Technology buyers today are explicit in the type of solutions they need. Consequently, IT companies are making their best efforts to capture this demand with targeted applications and services.

With so much logistics technology variability, and so many solution partners to pick from, shippers need to be calculating in finding a deployment that best meets functionality and cost requirements. Inbound Logistics' annual Top 100 Logistics IT Companies is a good place to begin this process.

Selecting the Top 100 Logistics IT Companies is a measure of identifying our readers' unique challenges and technology requirements and matching them with IT companies adeptly positioned in the market and equipped with the right experience and resources.

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Spring this year brought a faint thaw in the global economic deepfreeze, as little by little slightly less negative data began to trickle out of disparate sectors.

The winners in the next lap of the economic race are likely to be those enterprises that have spentSupply & Demand Chain Executive Top 100 the recession putting in place the people, processes, technologies and partnerships necessary to meet the requirement not just of the current downturn but also of the next upswing in the business cycle.

In this year's article, we turn to the Supply & Demand Chain Executive 100 to give you their best advice, and even some real-life examples, to not only help your company in the short-term, but also position your company for the inevitable growth to come.

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Gaining insight into entries is one way to improve visibility. Entry Verification allows a company to manage trade compliance data of goods from the time they leave a foreign supplier until those goods reach their destination while automating pre-entry documentation and post-entry reconciliation processes. Entry Verification solutions provide the automation tools that allow companies to manage this process and correct errors in an efficient and cost-saving manner.

Find the full list of 10 ways Entry Verification helps companies improve their global trade practices.

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International trade has never been easy. Importers and exporters have long confronted challenges created by differing national regulations, languages, and business cultures; long journeys by air, sea, and land; and mountains of documents needed to satisfy government requirements at both origin and destination.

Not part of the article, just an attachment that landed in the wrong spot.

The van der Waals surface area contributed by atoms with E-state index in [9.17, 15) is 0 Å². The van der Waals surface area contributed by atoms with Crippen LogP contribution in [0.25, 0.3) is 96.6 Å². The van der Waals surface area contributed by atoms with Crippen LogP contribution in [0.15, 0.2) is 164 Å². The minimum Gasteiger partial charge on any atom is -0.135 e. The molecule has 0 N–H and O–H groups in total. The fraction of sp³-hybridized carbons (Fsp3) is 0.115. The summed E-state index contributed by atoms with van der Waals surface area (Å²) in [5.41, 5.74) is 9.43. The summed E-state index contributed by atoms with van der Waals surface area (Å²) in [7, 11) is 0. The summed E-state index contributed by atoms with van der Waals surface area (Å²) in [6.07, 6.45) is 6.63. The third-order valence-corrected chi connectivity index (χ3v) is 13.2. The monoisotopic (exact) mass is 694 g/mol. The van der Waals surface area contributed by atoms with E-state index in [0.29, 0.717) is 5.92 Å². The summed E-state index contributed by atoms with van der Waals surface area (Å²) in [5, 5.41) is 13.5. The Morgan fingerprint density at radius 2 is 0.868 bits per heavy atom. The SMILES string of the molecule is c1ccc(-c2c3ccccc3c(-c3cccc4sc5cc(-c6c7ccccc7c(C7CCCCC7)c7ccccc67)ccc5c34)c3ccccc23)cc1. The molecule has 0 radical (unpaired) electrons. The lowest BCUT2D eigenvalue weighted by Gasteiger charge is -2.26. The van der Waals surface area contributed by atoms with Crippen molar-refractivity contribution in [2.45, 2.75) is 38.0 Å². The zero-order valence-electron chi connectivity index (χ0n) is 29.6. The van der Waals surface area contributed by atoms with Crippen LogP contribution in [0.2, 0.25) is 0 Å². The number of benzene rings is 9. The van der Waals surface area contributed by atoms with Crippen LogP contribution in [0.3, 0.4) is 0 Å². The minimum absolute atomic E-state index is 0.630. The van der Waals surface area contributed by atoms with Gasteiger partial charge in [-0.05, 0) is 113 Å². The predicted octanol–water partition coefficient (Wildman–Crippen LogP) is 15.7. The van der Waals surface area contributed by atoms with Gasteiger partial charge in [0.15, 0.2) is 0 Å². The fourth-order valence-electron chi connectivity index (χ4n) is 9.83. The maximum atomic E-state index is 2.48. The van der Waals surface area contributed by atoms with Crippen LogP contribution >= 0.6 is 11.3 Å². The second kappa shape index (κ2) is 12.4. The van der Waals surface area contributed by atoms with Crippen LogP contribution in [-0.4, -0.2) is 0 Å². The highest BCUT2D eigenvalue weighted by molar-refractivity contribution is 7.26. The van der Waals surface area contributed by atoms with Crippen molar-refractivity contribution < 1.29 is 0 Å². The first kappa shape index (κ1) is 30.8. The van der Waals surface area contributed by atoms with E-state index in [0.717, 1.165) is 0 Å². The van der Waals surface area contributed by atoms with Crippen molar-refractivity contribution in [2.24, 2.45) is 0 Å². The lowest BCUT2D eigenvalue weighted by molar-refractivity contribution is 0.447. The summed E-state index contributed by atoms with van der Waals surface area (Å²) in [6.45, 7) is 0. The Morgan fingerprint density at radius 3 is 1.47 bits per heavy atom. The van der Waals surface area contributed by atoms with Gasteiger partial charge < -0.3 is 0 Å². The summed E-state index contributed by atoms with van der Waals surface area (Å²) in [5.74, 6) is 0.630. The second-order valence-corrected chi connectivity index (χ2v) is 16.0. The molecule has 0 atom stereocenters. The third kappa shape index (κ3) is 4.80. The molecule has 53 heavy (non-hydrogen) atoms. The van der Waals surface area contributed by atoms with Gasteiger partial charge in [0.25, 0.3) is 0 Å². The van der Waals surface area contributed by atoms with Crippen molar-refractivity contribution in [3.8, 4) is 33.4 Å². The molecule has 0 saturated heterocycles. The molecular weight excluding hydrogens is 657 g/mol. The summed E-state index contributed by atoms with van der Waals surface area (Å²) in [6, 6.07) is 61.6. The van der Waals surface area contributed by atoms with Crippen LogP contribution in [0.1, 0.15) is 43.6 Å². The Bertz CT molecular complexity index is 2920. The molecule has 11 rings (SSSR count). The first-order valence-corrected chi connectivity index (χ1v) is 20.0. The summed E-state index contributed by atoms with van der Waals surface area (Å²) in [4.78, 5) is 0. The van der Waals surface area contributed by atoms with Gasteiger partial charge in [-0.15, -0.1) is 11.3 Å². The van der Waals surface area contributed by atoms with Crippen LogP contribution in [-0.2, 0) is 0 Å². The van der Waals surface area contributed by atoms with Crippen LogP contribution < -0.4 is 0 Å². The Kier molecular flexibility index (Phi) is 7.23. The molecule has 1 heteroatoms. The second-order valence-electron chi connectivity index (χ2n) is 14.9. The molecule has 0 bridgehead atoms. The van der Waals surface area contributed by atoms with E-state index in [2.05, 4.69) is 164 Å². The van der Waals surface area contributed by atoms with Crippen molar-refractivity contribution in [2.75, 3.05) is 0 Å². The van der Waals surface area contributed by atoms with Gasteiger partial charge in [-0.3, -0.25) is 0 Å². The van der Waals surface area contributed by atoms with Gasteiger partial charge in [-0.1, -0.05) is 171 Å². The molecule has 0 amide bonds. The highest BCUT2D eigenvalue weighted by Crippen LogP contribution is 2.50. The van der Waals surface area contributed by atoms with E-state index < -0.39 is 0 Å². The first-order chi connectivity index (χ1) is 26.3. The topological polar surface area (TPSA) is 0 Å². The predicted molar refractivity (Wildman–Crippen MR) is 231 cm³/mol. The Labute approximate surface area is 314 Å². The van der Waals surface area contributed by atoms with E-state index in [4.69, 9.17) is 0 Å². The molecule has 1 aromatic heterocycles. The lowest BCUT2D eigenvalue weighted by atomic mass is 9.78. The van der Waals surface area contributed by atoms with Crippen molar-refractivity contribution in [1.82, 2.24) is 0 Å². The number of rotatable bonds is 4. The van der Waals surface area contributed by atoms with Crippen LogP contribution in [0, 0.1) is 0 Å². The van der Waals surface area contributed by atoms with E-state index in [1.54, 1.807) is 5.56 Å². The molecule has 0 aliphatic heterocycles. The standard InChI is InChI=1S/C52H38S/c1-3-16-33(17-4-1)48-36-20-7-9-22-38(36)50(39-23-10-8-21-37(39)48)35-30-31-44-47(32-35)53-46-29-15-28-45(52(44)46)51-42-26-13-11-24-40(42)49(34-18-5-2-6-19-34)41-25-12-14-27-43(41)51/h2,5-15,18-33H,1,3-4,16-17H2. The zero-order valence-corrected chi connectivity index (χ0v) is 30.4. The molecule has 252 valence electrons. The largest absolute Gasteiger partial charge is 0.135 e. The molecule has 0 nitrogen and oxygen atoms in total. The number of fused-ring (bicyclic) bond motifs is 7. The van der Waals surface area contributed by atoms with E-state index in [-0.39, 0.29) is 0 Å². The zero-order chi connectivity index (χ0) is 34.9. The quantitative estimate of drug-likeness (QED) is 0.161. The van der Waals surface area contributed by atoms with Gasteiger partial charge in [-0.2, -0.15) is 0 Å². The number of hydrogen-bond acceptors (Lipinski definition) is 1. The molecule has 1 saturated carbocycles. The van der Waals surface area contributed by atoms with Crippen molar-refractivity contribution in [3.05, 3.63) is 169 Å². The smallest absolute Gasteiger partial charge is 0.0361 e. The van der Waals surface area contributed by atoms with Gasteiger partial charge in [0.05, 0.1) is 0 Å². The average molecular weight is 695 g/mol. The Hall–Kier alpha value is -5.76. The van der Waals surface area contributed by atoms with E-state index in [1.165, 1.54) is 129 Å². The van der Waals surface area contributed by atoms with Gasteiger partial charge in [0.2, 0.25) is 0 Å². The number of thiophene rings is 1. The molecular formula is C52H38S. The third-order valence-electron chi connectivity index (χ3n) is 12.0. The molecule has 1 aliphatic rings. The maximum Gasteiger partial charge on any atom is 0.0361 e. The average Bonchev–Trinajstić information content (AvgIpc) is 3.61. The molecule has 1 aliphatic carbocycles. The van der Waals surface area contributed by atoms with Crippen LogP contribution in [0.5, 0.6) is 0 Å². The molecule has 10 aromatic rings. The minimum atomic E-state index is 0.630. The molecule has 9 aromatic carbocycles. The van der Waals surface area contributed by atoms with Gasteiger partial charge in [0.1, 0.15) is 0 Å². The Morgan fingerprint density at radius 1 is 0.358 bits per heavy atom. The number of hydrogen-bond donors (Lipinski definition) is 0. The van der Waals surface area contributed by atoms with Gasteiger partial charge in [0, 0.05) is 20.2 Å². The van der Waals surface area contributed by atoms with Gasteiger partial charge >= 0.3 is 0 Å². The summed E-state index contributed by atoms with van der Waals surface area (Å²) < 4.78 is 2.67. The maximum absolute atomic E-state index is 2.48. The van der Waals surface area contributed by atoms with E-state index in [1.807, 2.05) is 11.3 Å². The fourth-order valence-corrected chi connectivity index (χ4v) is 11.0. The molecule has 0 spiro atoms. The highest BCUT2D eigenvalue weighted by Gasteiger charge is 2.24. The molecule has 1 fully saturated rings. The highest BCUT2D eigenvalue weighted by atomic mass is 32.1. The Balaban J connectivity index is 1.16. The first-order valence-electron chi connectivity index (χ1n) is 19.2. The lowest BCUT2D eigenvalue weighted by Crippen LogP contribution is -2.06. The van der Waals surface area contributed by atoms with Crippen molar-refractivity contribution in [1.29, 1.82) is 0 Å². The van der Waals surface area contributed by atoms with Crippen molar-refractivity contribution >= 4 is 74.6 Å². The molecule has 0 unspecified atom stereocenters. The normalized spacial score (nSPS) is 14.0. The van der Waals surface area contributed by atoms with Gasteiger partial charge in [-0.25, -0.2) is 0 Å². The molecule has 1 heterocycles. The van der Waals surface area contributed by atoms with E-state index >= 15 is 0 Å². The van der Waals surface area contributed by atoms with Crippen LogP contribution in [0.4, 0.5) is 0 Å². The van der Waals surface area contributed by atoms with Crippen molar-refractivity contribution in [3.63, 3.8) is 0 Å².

To simplify matters, many companies have turned to global trade management (GTM) software. This software may be best known as a tool for automating time-consuming, error-prone tasks like document creation and denied-party screening. But that's just the tip of the trade management iceberg, so to speak. The software can also help users mitigate or avoid all sorts of supply chain risks.

Shipment delays are just inconvenient; they can be costly as well. A holdup in customs, for instance, can lead to product spoilage and cut into profits, says Melissa Irmen, Vice President of Products & Strategies for Integration Point, a GTM software provider. GTM software can help companies avoid holdups associated with regulatory compliance. Read more about the 3 of the risks that global trade management (GTM) technology can help importers and exporters avoid.

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It's more than just an item master. It's definitely more than just a spreadsheet. A Global Classification platform includes various and multiple forms of classification data, stores required documents, provides up-to-date trade content, and provides a centralized, web-based solution that all trade partners can access.

Having trouble selling the need for a Global Classification platform internally?

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